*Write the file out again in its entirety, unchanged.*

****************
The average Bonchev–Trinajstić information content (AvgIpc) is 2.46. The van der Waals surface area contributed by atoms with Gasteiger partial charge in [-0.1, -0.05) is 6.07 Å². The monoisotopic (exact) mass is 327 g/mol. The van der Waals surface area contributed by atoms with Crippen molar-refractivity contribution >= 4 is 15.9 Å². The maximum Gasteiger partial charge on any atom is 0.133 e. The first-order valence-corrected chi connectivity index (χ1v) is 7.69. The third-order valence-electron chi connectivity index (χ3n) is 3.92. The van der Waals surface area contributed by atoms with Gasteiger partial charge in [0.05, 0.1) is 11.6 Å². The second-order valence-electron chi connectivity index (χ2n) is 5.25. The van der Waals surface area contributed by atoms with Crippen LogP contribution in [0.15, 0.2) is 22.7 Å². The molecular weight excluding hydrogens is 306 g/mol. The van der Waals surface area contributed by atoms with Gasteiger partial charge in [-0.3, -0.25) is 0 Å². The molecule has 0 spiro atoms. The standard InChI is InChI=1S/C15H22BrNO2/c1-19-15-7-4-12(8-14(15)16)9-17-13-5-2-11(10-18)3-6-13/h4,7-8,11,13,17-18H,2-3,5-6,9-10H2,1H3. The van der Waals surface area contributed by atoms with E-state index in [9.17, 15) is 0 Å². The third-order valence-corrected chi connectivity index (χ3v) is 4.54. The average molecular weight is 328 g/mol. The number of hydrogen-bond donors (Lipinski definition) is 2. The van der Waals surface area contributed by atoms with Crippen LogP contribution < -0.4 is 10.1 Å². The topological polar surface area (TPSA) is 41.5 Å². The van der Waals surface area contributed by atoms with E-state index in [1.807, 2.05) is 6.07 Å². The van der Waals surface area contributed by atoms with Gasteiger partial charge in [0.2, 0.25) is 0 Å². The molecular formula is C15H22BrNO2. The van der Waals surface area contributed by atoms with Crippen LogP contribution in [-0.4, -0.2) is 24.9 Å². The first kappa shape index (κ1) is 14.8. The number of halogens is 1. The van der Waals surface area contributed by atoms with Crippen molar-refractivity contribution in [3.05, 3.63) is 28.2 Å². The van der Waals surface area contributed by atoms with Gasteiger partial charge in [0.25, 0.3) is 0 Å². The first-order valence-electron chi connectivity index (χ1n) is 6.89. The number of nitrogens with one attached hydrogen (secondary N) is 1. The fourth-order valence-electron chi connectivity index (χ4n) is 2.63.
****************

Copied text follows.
The average Bonchev–Trinajstić information content (AvgIpc) is 2.46. The van der Waals surface area contributed by atoms with Gasteiger partial charge in [-0.1, -0.05) is 6.07 Å². The monoisotopic (exact) mass is 327 g/mol. The van der Waals surface area contributed by atoms with Crippen molar-refractivity contribution >= 4 is 15.9 Å². The maximum Gasteiger partial charge on any atom is 0.133 e. The first-order valence-corrected chi connectivity index (χ1v) is 7.69. The third-order valence-electron chi connectivity index (χ3n) is 3.92. The van der Waals surface area contributed by atoms with Gasteiger partial charge in [0.05, 0.1) is 11.6 Å². The second-order valence-electron chi connectivity index (χ2n) is 5.25. The van der Waals surface area contributed by atoms with Crippen LogP contribution in [0.15, 0.2) is 22.7 Å². The molecular weight excluding hydrogens is 306 g/mol. The van der Waals surface area contributed by atoms with Gasteiger partial charge in [-0.3, -0.25) is 0 Å². The molecule has 0 spiro atoms. The standard InChI is InChI=1S/C15H22BrNO2/c1-19-15-7-4-12(8-14(15)16)9-17-13-5-2-11(10-18)3-6-13/h4,7-8,11,13,17-18H,2-3,5-6,9-10H2,1H3. The van der Waals surface area contributed by atoms with E-state index in [9.17, 15) is 0 Å². The third-order valence-corrected chi connectivity index (χ3v) is 4.54. The average molecular weight is 328 g/mol. The number of hydrogen-bond donors (Lipinski definition) is 2. The van der Waals surface area contributed by atoms with Crippen LogP contribution < -0.4 is 10.1 Å². The topological polar surface area (TPSA) is 41.5 Å². The van der Waals surface area contributed by atoms with E-state index in [1.807, 2.05) is 6.07 Å². The van der Waals surface area contributed by atoms with Gasteiger partial charge in [0.2, 0.25) is 0 Å². The molecular formula is C15H22BrNO2. The van der Waals surface area contributed by atoms with Crippen LogP contribution in [-0.4, -0.2) is 24.9 Å². The first kappa shape index (κ1) is 14.8. The number of halogens is 1. The van der Waals surface area contributed by atoms with Crippen molar-refractivity contribution in [3.05, 3.63) is 28.2 Å². The van der Waals surface area contributed by atoms with Gasteiger partial charge in [0.25, 0.3) is 0 Å². The first-order valence-electron chi connectivity index (χ1n) is 6.89. The number of nitrogens with one attached hydrogen (secondary N) is 1. The fourth-order valence-electron chi connectivity index (χ4n) is 2.63.